Growing commercial crops on solar farms can both increase commercial food production and improve solar panel performance and longevity, according to new Cornell University research published in the journal Applied Energy.
Lead author, Henry Williams, a doctoral student at Cornell said: “We now have, for the first time, a physics-based tool to estimate the costs and benefits of co-locating solar panels and commercial agriculture from the perspective of increased power conversion efficiency and solar-panel longevity.”
Senior author, Max Zhang, professor at the Sibley School of Mechanical and Aerospace Engineering added:
“There is potential for agrivoltaic systems – where agriculture and solar panels co-exist – to provide increased passive cooling through taller panel heights, more reflective ground cover and higher evapotranspiration rates compared to traditional solar farms.
“We can generate renewable electricity and conserve farmland through agrivoltaic systems.”
Crops on solar farms
The study references New York as an example where about 40% of utility-scale solar farm capacity has been developed on agricultural lands, while about 84% of land deemed suitable for utility-scale solar development is agricultural, according to a previous research study from Zhang’s group.
The engineers showed that solar panels mounted over vegetation have lower surface temperatures compared to those arrays built over bare ground.
Solar panels were mounted 4m above a soya bean crop and the solar modules showed temperature reductions by up to 10°, compared with solar panels mounted a 0.5m above bare soil.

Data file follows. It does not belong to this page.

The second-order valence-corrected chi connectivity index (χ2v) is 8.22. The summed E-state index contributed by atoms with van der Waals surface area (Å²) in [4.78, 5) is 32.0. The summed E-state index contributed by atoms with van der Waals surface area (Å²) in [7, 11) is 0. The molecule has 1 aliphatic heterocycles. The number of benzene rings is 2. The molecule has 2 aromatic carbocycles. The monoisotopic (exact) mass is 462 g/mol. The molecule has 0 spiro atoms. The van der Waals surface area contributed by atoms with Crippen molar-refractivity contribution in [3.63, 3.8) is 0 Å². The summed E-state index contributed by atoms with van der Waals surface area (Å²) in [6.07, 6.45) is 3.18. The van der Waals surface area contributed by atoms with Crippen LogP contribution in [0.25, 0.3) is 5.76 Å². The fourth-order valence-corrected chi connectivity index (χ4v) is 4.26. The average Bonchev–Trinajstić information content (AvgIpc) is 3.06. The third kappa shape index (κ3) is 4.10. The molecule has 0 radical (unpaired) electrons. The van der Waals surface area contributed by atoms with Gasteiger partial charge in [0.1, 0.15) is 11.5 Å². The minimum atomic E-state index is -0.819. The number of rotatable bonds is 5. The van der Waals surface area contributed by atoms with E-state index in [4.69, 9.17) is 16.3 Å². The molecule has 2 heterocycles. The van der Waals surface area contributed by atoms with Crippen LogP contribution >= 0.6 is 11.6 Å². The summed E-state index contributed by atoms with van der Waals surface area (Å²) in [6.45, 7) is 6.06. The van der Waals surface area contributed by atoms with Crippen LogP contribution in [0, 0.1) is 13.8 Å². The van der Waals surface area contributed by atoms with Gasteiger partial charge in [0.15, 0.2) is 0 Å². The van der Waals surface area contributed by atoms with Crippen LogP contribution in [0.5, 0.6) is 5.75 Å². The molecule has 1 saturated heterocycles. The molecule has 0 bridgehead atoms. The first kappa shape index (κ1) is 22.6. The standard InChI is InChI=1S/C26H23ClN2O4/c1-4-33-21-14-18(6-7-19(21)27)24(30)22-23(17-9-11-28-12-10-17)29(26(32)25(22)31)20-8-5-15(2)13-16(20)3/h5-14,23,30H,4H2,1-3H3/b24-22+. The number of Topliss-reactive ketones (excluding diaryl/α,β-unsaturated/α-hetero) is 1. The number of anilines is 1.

The cooling effect is more significant than that induced by greater panel height, and the passive cooling adds to solar panel efficiency, according to the paper.
The research indicated that the temperature drops lead to an improved solar panel lifespan – and improved, long-term economic potential.
“As you decrease the solar panel operating temperature, you can increase efficiency and improve the longevity of your solar modules,” Williams continued.
“We’re showing dual benefits. On one hand, you have food production for farmers, and on the other hand, we’ve shown improved longevity and improved conversion efficiency for solar developers.”
The authors state that understanding this mutually beneficial concept comes at a critical time for agricultural production, as global food demands are expected to increase by 50% by 2050, to feed an anticipated 10 billion people, according to the World Resources Institute.
At the same time, it is imperative to accelerate the deployment of renewable energy to mitigate the impact of climate change, the university researchers indicated.